What Does Health and Safety in Construction Look Like in 2018?

The construction sector represents 7% of the UK workforce, which equates to around 2.2 million people. As a result, the health and safety of those who work in the industry is paramount to ensuring construction sites – in terms of both large, commercial projects and smaller, residential briefs – operate in a time-efficient and secure way in order to benefit both clients and construction staff.

In today’s post, we’re delving deep into the history of health and safety within the construction industry, exploring the origins of hard hats and risk assessments and their importance in 2018.

Image source: Unsplash


The Industrial Revolution of the 19th century led to a high demand for construction workers to help create roads and railways across the UK. The extreme quantity of available work that was created because of this resulted in poor living conditions for those employed in long-term, large-scale projects – which often left workers weak, ill, and therefore more susceptible to serious harm and injury. This movement lasted well into the 20th century, when cranes, power tools and heavy equipment created hazardous working conditions for site workers.

In fact, it wasn’t until the 1970s that the government finally recognised the significance of implementing solid safety regulations for those working in the sector, at which point they issued the Health and Safety at Work Act in 1974. The implementation of this act encouraged others to ask questions about the safety of themselves and others in the workplace, and would ultimately lead to other mandatory regulations, such as the 2005 Work at Height Regulations.


Beginning in the latter half of the 20th century, poster advertisement campaigns began the process of raising awareness of the dangers behind work in the building and construction industry with the British public. The posters created by the British Safety Council (BSC) in the 1980s targeted the use of hard hats in the workplace as a new and essential practice on construction sites, alongside warning workers against using old, broken and unsafe tools. Finally, at the end of the decade, earmuffs and hard hats became frequently used pieces of protective equipment recognised by all site managers and operational personnel.

Protective workwear

It wasn’t until the 1990s that protective workwear became a solidified, mandatory requirement for workers in the building and construction industry. In 1993, the Personal Protective Equipment at Work Regulations, otherwise known as PPE, came into effect, and made wearing protective clothing in and around the site a necessary health and safety provision in the industry.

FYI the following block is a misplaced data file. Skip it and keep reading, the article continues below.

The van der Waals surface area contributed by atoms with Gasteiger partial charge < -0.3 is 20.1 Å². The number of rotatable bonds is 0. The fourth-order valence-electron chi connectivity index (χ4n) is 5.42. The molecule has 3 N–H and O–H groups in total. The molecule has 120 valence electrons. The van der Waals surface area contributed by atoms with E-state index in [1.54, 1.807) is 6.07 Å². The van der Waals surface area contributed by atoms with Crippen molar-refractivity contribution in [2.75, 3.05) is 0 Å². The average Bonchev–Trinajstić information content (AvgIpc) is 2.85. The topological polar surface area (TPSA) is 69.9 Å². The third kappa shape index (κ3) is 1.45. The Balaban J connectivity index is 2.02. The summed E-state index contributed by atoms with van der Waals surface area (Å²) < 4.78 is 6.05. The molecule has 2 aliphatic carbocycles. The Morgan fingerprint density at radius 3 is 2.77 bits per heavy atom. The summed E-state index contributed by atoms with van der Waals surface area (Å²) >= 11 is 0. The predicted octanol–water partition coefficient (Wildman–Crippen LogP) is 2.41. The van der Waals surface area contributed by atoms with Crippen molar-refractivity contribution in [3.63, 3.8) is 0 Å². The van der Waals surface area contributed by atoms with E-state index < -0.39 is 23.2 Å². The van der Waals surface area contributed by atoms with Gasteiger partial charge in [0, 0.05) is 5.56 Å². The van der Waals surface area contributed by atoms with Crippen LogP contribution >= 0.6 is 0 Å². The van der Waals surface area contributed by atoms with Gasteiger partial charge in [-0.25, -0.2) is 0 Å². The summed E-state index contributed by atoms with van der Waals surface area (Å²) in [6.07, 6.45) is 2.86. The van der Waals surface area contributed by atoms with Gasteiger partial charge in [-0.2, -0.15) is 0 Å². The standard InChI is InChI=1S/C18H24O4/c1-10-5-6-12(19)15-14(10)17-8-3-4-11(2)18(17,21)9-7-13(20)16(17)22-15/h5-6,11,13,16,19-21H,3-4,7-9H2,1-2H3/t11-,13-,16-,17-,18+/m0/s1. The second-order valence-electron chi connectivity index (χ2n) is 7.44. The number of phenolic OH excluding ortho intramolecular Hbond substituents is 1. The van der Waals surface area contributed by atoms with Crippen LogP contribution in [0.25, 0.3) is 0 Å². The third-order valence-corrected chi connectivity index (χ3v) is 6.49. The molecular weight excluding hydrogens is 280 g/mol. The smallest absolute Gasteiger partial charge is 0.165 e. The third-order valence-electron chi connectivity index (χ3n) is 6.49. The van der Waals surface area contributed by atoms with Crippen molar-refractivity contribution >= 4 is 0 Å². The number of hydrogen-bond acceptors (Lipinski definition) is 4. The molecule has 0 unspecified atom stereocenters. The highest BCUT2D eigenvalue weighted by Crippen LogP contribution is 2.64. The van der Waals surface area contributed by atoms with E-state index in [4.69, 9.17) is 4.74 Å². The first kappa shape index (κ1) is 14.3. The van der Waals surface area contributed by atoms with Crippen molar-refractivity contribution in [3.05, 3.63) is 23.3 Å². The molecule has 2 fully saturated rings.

Today, protective gear goes far beyond the obvious hats and reflective jackets. Offsite, outdoor construction can be tough in harsh weather conditions throughout the winter period. As a result, workers need to make sure they’re dressed appropriately – ready for a variety of weather dependent circumstances.

Long, protective sleeves are often worn to shield the skin from exposure to unpleasant, irritable materials – while durable, denim men’s jeansare worn as a safeguarding measure due to their thickness and resilience – making it harder for workers to sustain cuts and small injuries from work equipment.

 Image source: Unsplash

In 2018, before a potential construction project can begin, a full health and safety risk assessment is completed in order to evaluate all potential risks to those working on the site. Risk assessments have become a normalised, common practice since the 1990s, and are so well-integrated into today’s contemporary construction culture that, without the completion of thorough site evaluations, a site cannot be worked on.

We’ve come a long way since the dangerous working conditions of the 1800s and the high fatality rate of the early 20th century to ensure construction sites are a safe and productive environment for all workers – and in the years to come, we can’t wait to see what other health and safety innovations make their way into the sector’s standard practices.

Author bio: Luke Conod is Managing Director of Buy Jeans and its parent company Denim Nation, providing competitively priced men’s jeans and other high-quality clothing from leading international labels.

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